The Weinstein Company
1 hour, 53 minutes
2 hours, 3 minutes
"Life is too short," is my mantra on a weekend like this. Weekends like this where, in an effort to get out of the way of behemoth blockbusters like "Harry Potter," the studios release nothing new leaving this poor reviewer with the option of either seeing the third "Ice Age" movie or the "Borat" retread "Brno."
The former is just Pixar-lite, and has little interest for me, and the latter, well, if I wanted to sit and be offended by an obnoxious, self-righteous jerk, I'm sure there are cheaper ways to do it. So, it was off to the video store for me. I found a couple of major star vehicles that I had missed in the theaters, one because it came and went so fast, and the other because it never came at all.
It's not exactly accurate to say that "Crossing Over," the new Harrison Ford immigration drama, was never released in theaters. It was, briefly, out in select cities in February of this year, only to disappear with barely a blip. It's a movie that has been plagued with troubles since it was completed, over two years ago. The story, in "Crash" fashion, portrays a series of different characters, all on one side or the other of the immigration issue in Los Angeles.
Harrison Ford who, though he headlines the cast, is no more the lead than anyone else, is Max, an immigration officer who deports a young mother back to Mexico after she is caught in a sweep at a large textile factory. She pleads with him to collect her young son, but he refuses to listen -- until she's already gone and then his conscience catches up with him.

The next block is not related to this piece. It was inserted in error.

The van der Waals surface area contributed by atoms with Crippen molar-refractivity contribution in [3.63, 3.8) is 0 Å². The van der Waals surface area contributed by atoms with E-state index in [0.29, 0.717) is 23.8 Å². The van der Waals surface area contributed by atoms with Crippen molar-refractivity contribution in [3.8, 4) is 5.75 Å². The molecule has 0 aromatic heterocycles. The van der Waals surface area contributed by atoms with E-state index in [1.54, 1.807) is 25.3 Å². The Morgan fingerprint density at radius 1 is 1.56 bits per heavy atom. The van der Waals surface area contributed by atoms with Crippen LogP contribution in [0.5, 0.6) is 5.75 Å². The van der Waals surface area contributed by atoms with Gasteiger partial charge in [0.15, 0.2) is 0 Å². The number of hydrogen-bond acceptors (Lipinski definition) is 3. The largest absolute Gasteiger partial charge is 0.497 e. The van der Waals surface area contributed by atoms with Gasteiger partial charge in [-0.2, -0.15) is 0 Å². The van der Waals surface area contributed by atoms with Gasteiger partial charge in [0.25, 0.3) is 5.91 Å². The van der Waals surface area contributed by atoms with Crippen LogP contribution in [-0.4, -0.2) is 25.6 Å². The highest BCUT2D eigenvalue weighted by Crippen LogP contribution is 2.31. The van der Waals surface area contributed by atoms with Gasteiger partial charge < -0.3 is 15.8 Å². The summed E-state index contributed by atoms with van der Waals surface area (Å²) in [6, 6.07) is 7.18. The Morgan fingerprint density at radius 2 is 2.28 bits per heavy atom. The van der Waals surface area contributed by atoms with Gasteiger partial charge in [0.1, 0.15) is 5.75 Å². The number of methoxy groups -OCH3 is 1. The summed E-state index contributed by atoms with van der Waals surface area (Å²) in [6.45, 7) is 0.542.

Other stories include that of a young Muslim girl who foolishly suggests it might be a good idea to try and understand why the 9/11 hijackers did what they did; the depredations of a sleazy immigration bureaucrat played by sleazy Ray Liotta; a Korean boy who flirts with the gangsta life on the eve of his initiation, and more.
It's possible that director Wayne Kramer, who directed the stylishly cool "Running Scared" a few years ago, was simply run roughshod over by the notoriously bullying Weinstein brothers, who produced this film. After all, they did re-edit the film themselves after Kramer turned in his final cut. But so did Ford and Sean Penn, who eventually had himself cut out of the picture entirely because he disagreed with one subplot.
In the end, however, it just isn't all that great a movie. Kramer seems ill-at-ease handling straight-forward drama, his quick zooms and avant-garde camera work are out of place and annoying. The actors do their best, but with only mediocre material to work with, no one particularly shines.
The biggest problem for me was the pandering and one-sided tone of the film. Illegal immigration is a big problem in this country, and while I don't advocate the crazy, "let's-shut-down-the-border," ideas that get thrown around, I agree that there's got to be a strong system in place to manage it all.